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What is the Difference between Laminate and Wood Floors?

Some homeowners prefer laminate wood floors in high-traffic areas because they are more durable than hardwood.
Laminate flooring is an inexpensive alternative to hardwood flooring.
Laminate floors are often installed in kitchens because laminate is more water-resistant than hardwood floors.
Article Details
  • Written By: Adam Hill
  • Edited By: Bronwyn Harris
  • Last Modified Date: 07 November 2014
  • Copyright Protected:
    2003-2014
    Conjecture Corporation
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Laminate and wood are two very popular choices for flooring in modern homes. They have a wide appeal, both visually and in terms of their durability. The differences between laminate and wood lie mainly in their composition. This difference naturally implies different characteristics in the finished product as well. Laminate flooring is much easier to install than hardwood flooring, for instance, but nothing beats the authentic beauty of finished hardwood.

Any type of flooring, if chosen well, can beautify a home. Laminate and wood are no different in this respect. Hardwood is often thought to be the superior choice, because of its attractive visual appearance and the fact that it is a completely natural material. However, some differences can make laminate the better choice, depending on the priorities of the homeowner. Laminate, for instance, can be installed directly over most flooring surfaces, and consists of panels that are thinner than hardwood, which can be advantageous. It is well-known that laminate flooring is significantly less costly than its real wood counterpart. This difference alone makes it the preferred option for many.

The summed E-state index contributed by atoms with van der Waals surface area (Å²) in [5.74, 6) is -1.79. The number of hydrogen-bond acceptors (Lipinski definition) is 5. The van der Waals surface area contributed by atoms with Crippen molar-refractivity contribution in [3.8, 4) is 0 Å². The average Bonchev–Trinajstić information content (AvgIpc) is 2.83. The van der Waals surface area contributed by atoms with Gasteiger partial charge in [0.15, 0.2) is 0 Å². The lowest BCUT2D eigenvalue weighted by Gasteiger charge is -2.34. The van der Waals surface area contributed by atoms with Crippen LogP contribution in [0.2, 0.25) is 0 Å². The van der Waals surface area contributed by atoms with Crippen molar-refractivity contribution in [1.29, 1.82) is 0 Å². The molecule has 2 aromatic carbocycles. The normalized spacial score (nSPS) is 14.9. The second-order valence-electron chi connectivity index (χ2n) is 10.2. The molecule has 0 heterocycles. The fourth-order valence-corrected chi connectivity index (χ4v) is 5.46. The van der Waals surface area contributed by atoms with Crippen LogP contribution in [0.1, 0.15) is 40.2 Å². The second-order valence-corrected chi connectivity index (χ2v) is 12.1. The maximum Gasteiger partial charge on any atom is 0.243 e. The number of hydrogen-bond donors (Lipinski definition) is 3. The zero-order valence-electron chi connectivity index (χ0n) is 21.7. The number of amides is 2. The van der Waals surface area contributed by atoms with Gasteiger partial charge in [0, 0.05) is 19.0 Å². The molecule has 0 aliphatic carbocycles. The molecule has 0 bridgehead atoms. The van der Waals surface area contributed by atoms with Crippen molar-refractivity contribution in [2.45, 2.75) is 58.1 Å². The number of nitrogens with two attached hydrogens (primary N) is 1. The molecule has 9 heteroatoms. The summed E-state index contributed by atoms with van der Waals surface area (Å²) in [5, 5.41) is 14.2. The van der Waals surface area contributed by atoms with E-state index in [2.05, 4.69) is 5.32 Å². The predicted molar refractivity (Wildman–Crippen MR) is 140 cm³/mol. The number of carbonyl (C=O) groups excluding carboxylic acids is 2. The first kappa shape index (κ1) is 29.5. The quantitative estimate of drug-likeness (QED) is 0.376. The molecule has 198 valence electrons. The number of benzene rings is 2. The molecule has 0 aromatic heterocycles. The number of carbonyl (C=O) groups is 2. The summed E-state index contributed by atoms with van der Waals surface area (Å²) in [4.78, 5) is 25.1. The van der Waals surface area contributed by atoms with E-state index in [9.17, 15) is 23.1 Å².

Laminate flooring is made of several layers. The topmost layer -- the one you walk on -- is called the wear layer. It is composed of cellulose paper that has been treated with plastic resins to make it transparent and very strong. This layer is what gives laminate its excellent scratch resistance.

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The design layer is just underneath the wear layer, and consists of the image that is seen as the color and pattern of the floor. These are usually photographs of actual hardwood, reproducing the natural variations in colors and visual textures that are present in natural wood. Beneath the design layer is the core layer, which serves as the backbone of the flooring. It is made of wood, usually in the form of dense particle board, and has a stabilizing layer on its other side, made from the same resin and paper as the wear layer.

Laminate and wood flooring can both be made out of layers of material, in some cases. Layered hardwood flooring is said to be “engineered,” having a hardwood veneer while the rest is made of other materials, but other types are made completely of solid wood. Hardwood floors must be sanded and refinished periodically, especially in high-traffic areas where dents and other blemishes may occur. Laminate floors do not have this problem, but also do not weather with age, which can be considered a desirable feature in hardwood. Some hardwoods also take on a darker or richer color over time as they are exposed to light. Laminate and wood floors both have the effect of giving a home a more pleasant visual appearance, which in many cases can increase its market value.

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